As the No. 10 Michigan football team’s regular season ended, several things were obvious.
It was obvious when thousands of red-clad fans bellowed “OH-IO!” in Michigan Stadium before the game had ended that No. 8 Ohio State had won, and one glance at the scoreboard made it obvious that the Buckeyes had won so convincingly that the remaining Michigan fans in the stadium were too deflated to shut their rivals up.
And one glance at Ezekiel Elliott, De’Veon Smith or the box score made it obvious what the Wolverines need to finally fix their Ohio State woes — a run game.
“He played really good. He’s a heck of a player,” said Michigan coach Jim Harbaugh. “(I) congratulated him on a good game.
“We didn’t stop the run well enough. … We’re not making excuses.”
Elliott brought a world of hurt with him to Michigan Stadium. Entering the game seventh in the nation in rushing yards with 1,458, he somehow outdid himself. Elliott was indisputably the difference in the game, mowing down the clock and aspiring Michigan tacklers at the same time. The only time he lost yardage was on the last play of the game.
He ran for 214 yards and two touchdowns on 30 carries — against the nation’s fourth-best run defense, no less.
Michigan, in contrast, ran the ball 25 times for just 57 yards.
“We’re going to regroup and come back with the same aspirations — to win the football game,” Harbaugh said.
The concept that a good running back is critical to success on the gridiron is not new, and Michigan knows that.
There used to be a time when the Wolverines would crank out Elliott-type backs year after year. From 1987 to 1996, Michigan had eight running backs taken in the NFL Draft.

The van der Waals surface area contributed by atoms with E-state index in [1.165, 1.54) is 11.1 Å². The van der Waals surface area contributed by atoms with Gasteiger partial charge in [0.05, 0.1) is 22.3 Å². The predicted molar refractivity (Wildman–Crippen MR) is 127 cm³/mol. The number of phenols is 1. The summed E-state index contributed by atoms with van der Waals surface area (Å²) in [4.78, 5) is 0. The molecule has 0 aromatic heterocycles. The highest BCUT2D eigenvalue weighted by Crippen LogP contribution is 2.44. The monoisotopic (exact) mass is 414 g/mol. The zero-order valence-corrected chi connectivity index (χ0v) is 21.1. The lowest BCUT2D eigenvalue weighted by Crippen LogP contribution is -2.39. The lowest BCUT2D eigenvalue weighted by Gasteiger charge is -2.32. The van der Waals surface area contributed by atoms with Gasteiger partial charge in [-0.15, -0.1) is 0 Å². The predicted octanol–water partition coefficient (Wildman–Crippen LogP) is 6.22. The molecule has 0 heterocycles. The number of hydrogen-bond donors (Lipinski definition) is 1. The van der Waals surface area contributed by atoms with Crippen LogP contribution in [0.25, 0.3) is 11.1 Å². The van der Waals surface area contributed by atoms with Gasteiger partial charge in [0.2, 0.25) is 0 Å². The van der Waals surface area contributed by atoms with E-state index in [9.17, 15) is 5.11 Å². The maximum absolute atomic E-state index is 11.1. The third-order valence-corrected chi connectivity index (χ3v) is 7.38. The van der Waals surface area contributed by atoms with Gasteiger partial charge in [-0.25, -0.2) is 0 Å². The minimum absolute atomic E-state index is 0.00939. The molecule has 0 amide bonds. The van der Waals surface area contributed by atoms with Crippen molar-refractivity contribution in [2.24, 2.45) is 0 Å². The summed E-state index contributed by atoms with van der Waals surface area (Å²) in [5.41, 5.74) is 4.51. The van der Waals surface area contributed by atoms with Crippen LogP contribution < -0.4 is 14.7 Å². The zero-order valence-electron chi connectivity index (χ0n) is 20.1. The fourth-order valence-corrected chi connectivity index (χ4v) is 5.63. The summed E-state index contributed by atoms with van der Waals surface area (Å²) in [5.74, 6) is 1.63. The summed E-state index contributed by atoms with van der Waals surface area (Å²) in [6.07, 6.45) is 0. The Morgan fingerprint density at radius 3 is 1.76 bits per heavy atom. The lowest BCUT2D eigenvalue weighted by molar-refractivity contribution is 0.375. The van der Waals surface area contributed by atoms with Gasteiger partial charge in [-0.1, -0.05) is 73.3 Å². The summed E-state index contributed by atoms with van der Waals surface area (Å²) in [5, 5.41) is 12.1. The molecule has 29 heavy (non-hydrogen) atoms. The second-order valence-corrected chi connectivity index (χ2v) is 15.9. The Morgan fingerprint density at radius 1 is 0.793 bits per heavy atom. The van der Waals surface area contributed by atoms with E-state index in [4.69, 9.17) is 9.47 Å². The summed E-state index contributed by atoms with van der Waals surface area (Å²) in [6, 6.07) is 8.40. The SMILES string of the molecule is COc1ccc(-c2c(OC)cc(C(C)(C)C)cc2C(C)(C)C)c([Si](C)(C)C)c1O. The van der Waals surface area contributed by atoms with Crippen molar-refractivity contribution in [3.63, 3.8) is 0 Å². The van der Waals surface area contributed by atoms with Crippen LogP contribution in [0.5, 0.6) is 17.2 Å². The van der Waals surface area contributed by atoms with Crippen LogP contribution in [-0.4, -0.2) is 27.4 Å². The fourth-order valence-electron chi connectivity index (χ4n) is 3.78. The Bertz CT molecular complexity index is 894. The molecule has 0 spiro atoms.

It’s no coincidence that, during that same stretch, the Wolverines were 7-2-1 against the Buckeyes, including six when Ohio State was ranked.
It’s no coincidence because, between talented rivals, things can get wacky. Late November can rear its ugly head, previously unheard of players can rise to the occasion, and even simple plays can go awry.
The only way to secure success is to have a go-to back who can win the game himself if he has to. When Harbaugh guaranteed a victory over No. 7 Ohio State in 1986, he had a terrible game, but Jamie Morris bailed him out with 210 rushing yards. In 1995, Tshimanga Biakabutuka ran for 313 yards to take down the then-unbeaten Buckeyes.
Heroes in the rivalry have long come from the backfield. Elliott did that Saturday.
“We should do that every week honestly,” Elliott said of the rushing attack. “The way our offensive line plays, when we go up-tempo … as the game goes on we only feel stronger, that just was kind of everything.”
On Michigan’s sideline, a tailback hero was nowhere to be found in the blowout loss, and that’s nothing new. Despite the string of running back success for decades, the Wolverines haven’t had a true go-to back since Mike Hart was taken in the sixth round of the 2008 NFL Draft.
Michigan has just one win over Ohio State since, and that isn’t a coincidence either.
And despite returning five starting offensive linemen, four running backs from last season and throwing star-in-the-making Jabrill Peppers into the mix, the run game sputtered at an alarming rate to close the season.
Michigan made plenty of improvements this season as a team. But until the Wolverines develop a dominant run game, Ohio State will continue to rule Michigan Stadium.